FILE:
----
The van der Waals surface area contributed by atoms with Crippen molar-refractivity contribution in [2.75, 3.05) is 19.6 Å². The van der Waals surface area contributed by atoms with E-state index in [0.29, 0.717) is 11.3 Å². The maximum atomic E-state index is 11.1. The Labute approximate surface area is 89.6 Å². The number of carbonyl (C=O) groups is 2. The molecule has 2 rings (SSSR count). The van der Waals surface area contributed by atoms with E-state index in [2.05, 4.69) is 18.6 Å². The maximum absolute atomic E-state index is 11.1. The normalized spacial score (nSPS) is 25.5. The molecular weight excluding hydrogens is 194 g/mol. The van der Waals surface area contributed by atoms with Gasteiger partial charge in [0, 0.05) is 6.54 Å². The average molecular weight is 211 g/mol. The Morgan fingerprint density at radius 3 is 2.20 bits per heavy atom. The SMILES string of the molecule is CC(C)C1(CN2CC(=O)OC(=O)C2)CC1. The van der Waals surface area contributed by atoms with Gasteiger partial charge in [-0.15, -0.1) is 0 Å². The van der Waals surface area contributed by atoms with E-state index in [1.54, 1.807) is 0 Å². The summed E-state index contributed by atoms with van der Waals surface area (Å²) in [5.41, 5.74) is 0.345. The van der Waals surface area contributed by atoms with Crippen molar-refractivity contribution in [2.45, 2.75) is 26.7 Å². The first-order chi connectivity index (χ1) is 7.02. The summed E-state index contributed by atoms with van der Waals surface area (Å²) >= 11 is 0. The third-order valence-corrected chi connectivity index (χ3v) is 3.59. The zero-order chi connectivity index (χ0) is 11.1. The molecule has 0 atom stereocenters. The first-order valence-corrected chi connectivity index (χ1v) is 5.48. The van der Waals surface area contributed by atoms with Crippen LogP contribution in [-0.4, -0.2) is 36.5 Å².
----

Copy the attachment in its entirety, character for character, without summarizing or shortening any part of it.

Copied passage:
The van der Waals surface area contributed by atoms with Crippen molar-refractivity contribution in [2.75, 3.05) is 19.6 Å². The van der Waals surface area contributed by atoms with E-state index in [0.29, 0.717) is 11.3 Å². The maximum atomic E-state index is 11.1. The Labute approximate surface area is 89.6 Å². The number of carbonyl (C=O) groups is 2. The molecule has 2 rings (SSSR count). The van der Waals surface area contributed by atoms with E-state index in [2.05, 4.69) is 18.6 Å². The maximum absolute atomic E-state index is 11.1. The normalized spacial score (nSPS) is 25.5. The molecular weight excluding hydrogens is 194 g/mol. The van der Waals surface area contributed by atoms with Gasteiger partial charge in [0, 0.05) is 6.54 Å². The average molecular weight is 211 g/mol. The Morgan fingerprint density at radius 3 is 2.20 bits per heavy atom. The SMILES string of the molecule is CC(C)C1(CN2CC(=O)OC(=O)C2)CC1. The van der Waals surface area contributed by atoms with Gasteiger partial charge in [-0.15, -0.1) is 0 Å². The van der Waals surface area contributed by atoms with E-state index in [1.54, 1.807) is 0 Å². The summed E-state index contributed by atoms with van der Waals surface area (Å²) in [5.41, 5.74) is 0.345. The van der Waals surface area contributed by atoms with Crippen molar-refractivity contribution in [2.45, 2.75) is 26.7 Å². The first-order chi connectivity index (χ1) is 7.02. The summed E-state index contributed by atoms with van der Waals surface area (Å²) >= 11 is 0. The third-order valence-corrected chi connectivity index (χ3v) is 3.59. The zero-order chi connectivity index (χ0) is 11.1. The molecule has 0 atom stereocenters. The first-order valence-corrected chi connectivity index (χ1v) is 5.48. The van der Waals surface area contributed by atoms with Crippen LogP contribution in [-0.4, -0.2) is 36.5 Å².